Summer is here, and Delhi will get hot and dusty. Alongside mangoes, this season brings with it the risk of heat-related illness. Sweating heavily without replacing enough fluids can lead to dehydration or heat cramps. If the body cannot shed enough heat for any reason, there is a risk of heat exhaustion and, in extreme cases, heat stroke - a medical emergency.
WHY ARE CHILDREN MORE VULNERABLE TO HEAT STROKE?
Children are particularly vulnerable to heat-related illnesses, because their bodies have a greater surface area-to-body mass (which causes a greater heat gain). They tend to produce more metabolic heat per mass and their sweating capacity is considerably lower in children than in adults.
ARE THERE OTHER KINDS OF HEAT RELATED INJURIES OTHER THAN HEAT STROKE?
Heat injuries can be viewed as a continuum of illnesses relating to the body's inability to cope with an increase in heat load. They can be heat cramps, heat exhaustion and the feared heat stroke.
WHAT ARE THE MILDER VERSIONS OF HEAT RELATED ILLNESSES?
- Heat Cramps are acute, painful and involuntary muscle contractions that occur during or after intense exercise sessions in the heat. Heat cramps are associated with fluid deficiencies (that can lead to dehydration), electrolyte imbalances and neuromuscular fatigue. They can be earliest indications of heat injuries and may occur independently or with other symptoms of heat exhaustion.
- Heat exhaustion: Heat exhaustion is caused by loss of water and salt, often as a result of exercise in hot weather. If it is not treated, it may progress to heat stroke. Symptoms of heat exhaustion include (but are not limited to) normal or elevated body temperature, although not as high as 40°C (104°F), profuse sweating, pale skin, fast, shallow breathing, fast, weak pulse, headache, nausea, vomiting, dizziness, weakness, or fainting, heat cramps and exhaustion .If his symptoms are severe, or if your child seems confused or disoriented or is behaving oddly, it is imperative to take him to a doctor right away.
WHAT IS HEAT STROKE?
It is an acute, life-threatening emergency, which results from an overload or impairment of heat-dissipating mechanisms. It is defined as a core temperature ≥40 to 41°C (104 to 105.8°F) accompanied by central nervous system dysfunction in patients with environmental heat exposure.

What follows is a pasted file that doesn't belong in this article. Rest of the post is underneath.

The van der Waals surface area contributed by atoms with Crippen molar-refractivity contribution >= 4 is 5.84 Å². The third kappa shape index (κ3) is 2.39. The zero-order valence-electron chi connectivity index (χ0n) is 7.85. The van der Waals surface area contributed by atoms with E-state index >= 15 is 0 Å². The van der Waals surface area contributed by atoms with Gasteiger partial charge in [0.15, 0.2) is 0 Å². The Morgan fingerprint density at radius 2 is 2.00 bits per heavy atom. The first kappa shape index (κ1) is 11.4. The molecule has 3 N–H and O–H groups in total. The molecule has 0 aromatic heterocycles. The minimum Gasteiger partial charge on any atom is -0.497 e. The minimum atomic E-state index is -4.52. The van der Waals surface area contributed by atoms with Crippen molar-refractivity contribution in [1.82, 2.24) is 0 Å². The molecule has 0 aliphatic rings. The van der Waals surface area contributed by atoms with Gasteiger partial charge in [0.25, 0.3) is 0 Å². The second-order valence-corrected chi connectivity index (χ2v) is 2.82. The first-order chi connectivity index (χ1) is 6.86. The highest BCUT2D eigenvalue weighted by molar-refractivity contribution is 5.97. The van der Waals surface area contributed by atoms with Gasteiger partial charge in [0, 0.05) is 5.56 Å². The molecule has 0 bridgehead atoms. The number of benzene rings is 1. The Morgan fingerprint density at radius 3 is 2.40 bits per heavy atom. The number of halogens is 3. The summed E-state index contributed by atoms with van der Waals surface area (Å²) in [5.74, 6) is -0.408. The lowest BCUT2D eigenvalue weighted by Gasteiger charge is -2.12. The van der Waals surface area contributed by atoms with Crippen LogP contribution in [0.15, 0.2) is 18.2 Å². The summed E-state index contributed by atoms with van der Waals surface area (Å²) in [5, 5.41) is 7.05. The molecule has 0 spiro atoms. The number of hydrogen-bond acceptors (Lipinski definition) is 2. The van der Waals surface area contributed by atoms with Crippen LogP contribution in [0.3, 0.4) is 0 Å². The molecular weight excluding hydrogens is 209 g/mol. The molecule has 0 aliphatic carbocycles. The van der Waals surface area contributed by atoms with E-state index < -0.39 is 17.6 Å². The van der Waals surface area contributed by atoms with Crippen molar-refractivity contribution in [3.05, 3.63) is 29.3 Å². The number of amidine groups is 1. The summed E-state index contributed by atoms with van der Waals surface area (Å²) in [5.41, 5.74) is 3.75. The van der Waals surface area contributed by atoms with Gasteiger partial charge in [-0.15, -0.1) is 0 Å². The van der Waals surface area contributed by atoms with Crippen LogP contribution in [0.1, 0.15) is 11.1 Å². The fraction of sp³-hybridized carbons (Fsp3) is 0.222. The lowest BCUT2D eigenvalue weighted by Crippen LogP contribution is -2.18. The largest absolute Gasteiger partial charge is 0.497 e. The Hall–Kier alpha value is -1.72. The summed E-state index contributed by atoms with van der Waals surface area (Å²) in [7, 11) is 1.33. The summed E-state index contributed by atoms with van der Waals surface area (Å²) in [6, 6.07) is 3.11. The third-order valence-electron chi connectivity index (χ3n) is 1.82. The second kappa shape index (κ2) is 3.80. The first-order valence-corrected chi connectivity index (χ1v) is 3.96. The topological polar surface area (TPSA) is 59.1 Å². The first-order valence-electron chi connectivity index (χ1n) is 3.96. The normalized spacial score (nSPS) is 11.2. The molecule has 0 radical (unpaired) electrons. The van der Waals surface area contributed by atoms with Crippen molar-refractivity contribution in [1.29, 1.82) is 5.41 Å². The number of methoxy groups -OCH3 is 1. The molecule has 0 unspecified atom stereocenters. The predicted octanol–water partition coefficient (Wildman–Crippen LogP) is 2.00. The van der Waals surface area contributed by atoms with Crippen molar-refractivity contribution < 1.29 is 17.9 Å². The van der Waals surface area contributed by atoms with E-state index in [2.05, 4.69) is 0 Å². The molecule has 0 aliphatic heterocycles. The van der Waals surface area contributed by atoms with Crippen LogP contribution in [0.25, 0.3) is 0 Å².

WHO IS AT RISK?
At risk are the elderly, infants, the obese, people with hyperthyroidism, and those taking certain drugs.
WHAT ARE THE MAIN SIGNS OF HEAT STROKE?
The main signs that indicate heat stroke are increase in core body temperature, usually above 40° C (104° F) , central nervous system dysfunction, which may take the form of altered consciousness, seizures, confusion, emotional instability( including irritability, aggressiveness, apathy) or irrational behaviour .It can progress to seizures and even coma.
Other possible signs of heat stroke include(but are not limited to) nausea, vomiting, diarrhoea ,headache, dizziness or weakness , hot and wet or dry skin , increased heart rate alongside fast breathing .
WHY ARE WE AFRAID OF HEAT STROKE?
If child is not treated promptly, it can result in multi-organ failure. This process may include muscle breakdown, renal impairment, difficulty in breathing and requirement of ventilation (ARDS). It can also cause impairment in clotting (DIC), injury to organs as heart, intestines, liver, pancreas among others. In such a case, your child will need admission to PICU, and will need rapid cooling, dialysis among other treatments.
SO, WHAT CAN WE DO?
- Children should wear clothing that is light-coloured and lightweight to facilitate body cooling.
- Plan their physical activities and rest breaks in accordance with the intensity of activity and environmental conditions, if possible limit outdoor activities.
- Try activities such that they stay out of direct sunlight and crowded areas.
- Make sure they drink non-alcoholic, non-diuretic fluids. Water is a good option, but children may drink more of a flavoured beverage such as juice .
- Cool the body with water.
- NEVER leave children or pets alone in a car, even for a few minutes. Cars can heat up to dangerous temperatures very quickly. Children who are left unattended in parked cars are at very high risk for heat stroke, and possibly death.
ANY SPECIAL PRECAUTIONS FOR CHILDREN PLAYING SPORTS?
Children who exercise in the heat are at higher risk than adults, because they produce more heat, sweat less, and may forget to drink enough.
- Make sure the coach or supervisor is knowledgeable about exercising in the heat and that there is a plan for dealing with heat-related illnesses if they arise.
- Reduce the intensity of exercise when it is very hot, humid, or sunny.
- Make sure children take frequent breaks.
- They should preferably wear lightweight, light-coloured clothing.
- Make sure children are well hydrated before exercising, and regularly when exercising.
- IMPORTANTLY, seek medical care immediately if your child has symptoms of heat related illness.